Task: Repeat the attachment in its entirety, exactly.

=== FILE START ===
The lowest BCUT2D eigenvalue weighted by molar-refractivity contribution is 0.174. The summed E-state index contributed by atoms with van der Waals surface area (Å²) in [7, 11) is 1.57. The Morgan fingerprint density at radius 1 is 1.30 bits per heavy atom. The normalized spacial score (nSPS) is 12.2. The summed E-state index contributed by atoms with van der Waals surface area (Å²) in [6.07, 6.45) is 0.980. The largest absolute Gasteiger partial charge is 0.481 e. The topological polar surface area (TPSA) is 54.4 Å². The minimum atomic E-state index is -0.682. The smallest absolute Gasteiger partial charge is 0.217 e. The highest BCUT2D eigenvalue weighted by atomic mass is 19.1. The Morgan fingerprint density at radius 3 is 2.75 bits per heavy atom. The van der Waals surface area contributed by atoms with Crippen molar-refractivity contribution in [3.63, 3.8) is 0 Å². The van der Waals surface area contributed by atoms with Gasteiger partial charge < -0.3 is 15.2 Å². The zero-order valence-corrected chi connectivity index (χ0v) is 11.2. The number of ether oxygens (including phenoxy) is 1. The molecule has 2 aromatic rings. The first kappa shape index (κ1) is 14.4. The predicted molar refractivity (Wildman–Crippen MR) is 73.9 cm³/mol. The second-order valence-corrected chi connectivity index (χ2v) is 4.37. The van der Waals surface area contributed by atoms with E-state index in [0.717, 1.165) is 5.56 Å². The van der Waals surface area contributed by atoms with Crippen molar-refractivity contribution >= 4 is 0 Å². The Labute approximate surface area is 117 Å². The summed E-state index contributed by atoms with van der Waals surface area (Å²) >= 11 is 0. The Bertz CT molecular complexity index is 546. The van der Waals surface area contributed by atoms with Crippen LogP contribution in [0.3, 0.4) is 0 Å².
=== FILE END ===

The lowest BCUT2D eigenvalue weighted by molar-refractivity contribution is 0.174. The summed E-state index contributed by atoms with van der Waals surface area (Å²) in [7, 11) is 1.57. The Morgan fingerprint density at radius 1 is 1.30 bits per heavy atom. The normalized spacial score (nSPS) is 12.2. The summed E-state index contributed by atoms with van der Waals surface area (Å²) in [6.07, 6.45) is 0.980. The largest absolute Gasteiger partial charge is 0.481 e. The topological polar surface area (TPSA) is 54.4 Å². The minimum atomic E-state index is -0.682. The smallest absolute Gasteiger partial charge is 0.217 e. The highest BCUT2D eigenvalue weighted by atomic mass is 19.1. The Morgan fingerprint density at radius 3 is 2.75 bits per heavy atom. The van der Waals surface area contributed by atoms with Crippen molar-refractivity contribution in [3.63, 3.8) is 0 Å². The van der Waals surface area contributed by atoms with Gasteiger partial charge < -0.3 is 15.2 Å². The zero-order valence-corrected chi connectivity index (χ0v) is 11.2. The number of ether oxygens (including phenoxy) is 1. The molecule has 2 aromatic rings. The first kappa shape index (κ1) is 14.4. The predicted molar refractivity (Wildman–Crippen MR) is 73.9 cm³/mol. The second-order valence-corrected chi connectivity index (χ2v) is 4.37. The van der Waals surface area contributed by atoms with E-state index in [0.717, 1.165) is 5.56 Å². The van der Waals surface area contributed by atoms with Crippen molar-refractivity contribution >= 4 is 0 Å². The Labute approximate surface area is 117 Å². The summed E-state index contributed by atoms with van der Waals surface area (Å²) >= 11 is 0. The Bertz CT molecular complexity index is 546. The van der Waals surface area contributed by atoms with Crippen LogP contribution in [0.3, 0.4) is 0 Å².